The Catholic faith which took root and grew in Pornchai has not meant the end of his suffering – far from it. However, through God’s grace, he has found the true path through which he can endure it. Indeed, not merely to endure it, but more and more to let go of the “angry, alienated, and despairing youth” that he had been, to let go of the hatred he had felt, and move forward despite his continued imprisonment. More and more, he starved that “very big, very hungry thing, with lots of sharp teeth”, and allowed a future in the hope of Christ to grow within him in its place.
And what has been the result? After everything that he had endured, how did Pornchai conclude his Victim’s Impact Statement? He said, “I have worked hard to forgive Richard Bailey, and I do in fact forgive him”. As in the happening at West Nickel Mines PA, the grace of God has not merely permitted his suffering to be endured but has actively brought him to forgiveness.
It has come back to me that, on hearing these words read on Pornchai’s behalf, the judge was quite overwhelmed. Little wonder – I expect that not too many victims would be able to do this.
“I have worked hard to forgive Richard Bailey, and I do in fact forgive him.”
True, Pornchai added that extending his forgiveness to Bailey does not mean that he can forget the horrible things that happened to him, nor that Bailey should go unpunished. Pornchai still suffers, and in the same way, that little Rosanna’s father, Christ King, suffers. Moving to forgiveness takes continuing effort to overcome the most bitter and harrowing of memories.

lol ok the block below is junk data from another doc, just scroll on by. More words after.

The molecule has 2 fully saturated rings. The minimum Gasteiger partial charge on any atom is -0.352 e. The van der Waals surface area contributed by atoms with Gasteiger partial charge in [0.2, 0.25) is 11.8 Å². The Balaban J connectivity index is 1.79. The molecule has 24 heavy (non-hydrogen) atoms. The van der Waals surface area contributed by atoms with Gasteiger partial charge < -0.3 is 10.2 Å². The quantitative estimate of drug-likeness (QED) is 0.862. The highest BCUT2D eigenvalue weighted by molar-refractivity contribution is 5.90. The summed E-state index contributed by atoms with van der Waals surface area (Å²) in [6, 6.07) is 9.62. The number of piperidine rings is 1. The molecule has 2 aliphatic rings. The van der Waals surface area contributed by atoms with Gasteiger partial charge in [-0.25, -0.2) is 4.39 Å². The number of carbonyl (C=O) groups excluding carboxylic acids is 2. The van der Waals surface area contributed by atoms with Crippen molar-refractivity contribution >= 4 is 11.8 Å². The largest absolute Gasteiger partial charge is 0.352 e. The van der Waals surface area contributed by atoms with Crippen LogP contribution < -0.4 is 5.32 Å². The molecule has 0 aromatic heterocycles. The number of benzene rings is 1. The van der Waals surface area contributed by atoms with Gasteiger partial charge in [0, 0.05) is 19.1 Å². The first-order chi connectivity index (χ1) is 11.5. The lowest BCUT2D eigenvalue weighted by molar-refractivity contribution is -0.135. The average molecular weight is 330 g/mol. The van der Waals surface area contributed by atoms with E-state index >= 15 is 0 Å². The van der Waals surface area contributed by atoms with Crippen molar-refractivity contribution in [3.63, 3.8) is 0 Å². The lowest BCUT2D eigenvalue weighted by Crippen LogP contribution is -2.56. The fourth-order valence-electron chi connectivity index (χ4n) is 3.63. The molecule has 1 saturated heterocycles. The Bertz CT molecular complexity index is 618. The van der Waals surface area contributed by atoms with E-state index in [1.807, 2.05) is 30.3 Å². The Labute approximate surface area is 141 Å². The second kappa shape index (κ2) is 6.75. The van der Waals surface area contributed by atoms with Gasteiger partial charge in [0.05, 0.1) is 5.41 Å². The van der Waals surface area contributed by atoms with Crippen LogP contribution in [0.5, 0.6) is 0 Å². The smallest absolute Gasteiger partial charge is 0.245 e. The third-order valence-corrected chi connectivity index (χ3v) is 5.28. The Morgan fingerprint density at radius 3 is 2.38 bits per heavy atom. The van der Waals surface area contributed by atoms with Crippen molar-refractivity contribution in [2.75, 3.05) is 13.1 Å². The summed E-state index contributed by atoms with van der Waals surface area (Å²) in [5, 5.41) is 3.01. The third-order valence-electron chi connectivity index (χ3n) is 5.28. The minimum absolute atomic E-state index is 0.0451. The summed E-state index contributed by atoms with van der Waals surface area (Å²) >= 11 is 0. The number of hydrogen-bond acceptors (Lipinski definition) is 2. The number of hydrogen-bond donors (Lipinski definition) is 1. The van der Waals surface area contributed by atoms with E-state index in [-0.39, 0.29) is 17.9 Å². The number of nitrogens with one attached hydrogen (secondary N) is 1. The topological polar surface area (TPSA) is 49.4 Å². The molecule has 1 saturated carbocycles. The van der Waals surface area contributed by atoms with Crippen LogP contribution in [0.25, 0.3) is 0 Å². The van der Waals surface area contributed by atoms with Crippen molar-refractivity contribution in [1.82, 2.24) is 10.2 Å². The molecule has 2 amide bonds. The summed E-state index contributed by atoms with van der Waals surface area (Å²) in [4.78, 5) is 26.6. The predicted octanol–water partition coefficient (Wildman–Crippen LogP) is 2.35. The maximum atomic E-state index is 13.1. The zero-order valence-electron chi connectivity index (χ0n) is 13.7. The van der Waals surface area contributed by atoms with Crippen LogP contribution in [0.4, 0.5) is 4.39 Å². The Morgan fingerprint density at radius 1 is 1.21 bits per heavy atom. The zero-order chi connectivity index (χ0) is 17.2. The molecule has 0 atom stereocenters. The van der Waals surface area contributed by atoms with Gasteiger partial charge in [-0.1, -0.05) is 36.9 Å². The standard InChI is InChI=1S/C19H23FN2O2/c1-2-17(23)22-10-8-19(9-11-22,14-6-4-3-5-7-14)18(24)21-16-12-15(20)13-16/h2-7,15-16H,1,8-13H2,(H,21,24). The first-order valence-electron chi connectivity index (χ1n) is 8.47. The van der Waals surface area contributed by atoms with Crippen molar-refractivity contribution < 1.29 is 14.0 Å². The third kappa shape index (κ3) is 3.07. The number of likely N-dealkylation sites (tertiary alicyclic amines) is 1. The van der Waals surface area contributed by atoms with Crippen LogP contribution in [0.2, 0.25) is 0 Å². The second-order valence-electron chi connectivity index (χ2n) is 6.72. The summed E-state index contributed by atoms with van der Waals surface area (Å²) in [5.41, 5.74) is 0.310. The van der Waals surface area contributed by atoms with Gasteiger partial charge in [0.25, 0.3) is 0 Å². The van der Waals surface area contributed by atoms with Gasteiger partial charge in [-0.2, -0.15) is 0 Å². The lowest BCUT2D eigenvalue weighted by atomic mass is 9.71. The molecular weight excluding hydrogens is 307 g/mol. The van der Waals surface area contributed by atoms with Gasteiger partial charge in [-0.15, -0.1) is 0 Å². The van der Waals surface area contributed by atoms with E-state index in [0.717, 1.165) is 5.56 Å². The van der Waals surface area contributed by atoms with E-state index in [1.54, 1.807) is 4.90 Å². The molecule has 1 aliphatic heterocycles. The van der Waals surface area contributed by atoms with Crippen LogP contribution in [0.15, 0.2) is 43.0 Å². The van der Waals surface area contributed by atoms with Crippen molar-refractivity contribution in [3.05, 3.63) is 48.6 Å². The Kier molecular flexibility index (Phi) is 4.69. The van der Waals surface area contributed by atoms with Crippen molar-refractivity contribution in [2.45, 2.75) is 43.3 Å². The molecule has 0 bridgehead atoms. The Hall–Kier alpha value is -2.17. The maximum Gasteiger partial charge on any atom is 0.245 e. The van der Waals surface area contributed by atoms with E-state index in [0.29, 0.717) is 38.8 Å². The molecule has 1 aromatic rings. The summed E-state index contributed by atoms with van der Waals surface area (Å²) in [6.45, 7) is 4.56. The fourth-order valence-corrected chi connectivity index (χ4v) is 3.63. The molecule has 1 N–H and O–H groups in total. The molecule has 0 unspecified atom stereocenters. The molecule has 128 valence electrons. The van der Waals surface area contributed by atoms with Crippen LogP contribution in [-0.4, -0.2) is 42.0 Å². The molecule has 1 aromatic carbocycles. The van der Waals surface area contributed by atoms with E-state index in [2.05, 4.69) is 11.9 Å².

Further, Pornchai asked for the Court to pass a “just sentence”. In the same way, that forgiveness does not require us to forget, neither does it entail a right to absolution in the eyes of the law. Indeed, quite the reverse. A person convicted of a crime may genuinely repent of the sin which it involved, but the punishment for the act should still stand. But that punishment must always be just. Pornchai was right, and he was fair.
‘I have worked hard to forgive Richard Bailey, and I do in fact forgive him.”
Pornchai’s act of forgiveness should move us no less than it moved the judge at Richard Bailey’s plea deal-sentencing. To be frank, it is a great lesson for me personally that someone in his position has been given the grace to do this when I, who suffers almost nothing at all by comparison, can still find myself holding onto things that I ought to let go, so that my soul is sometimes gnawed at by the “sharp teeth” of that “very big, very hungry thing” even though I know in my heart that I should be otherwise. I hope, I pray that I can be as grace-filled as Pornchai. I dare say, so should we all.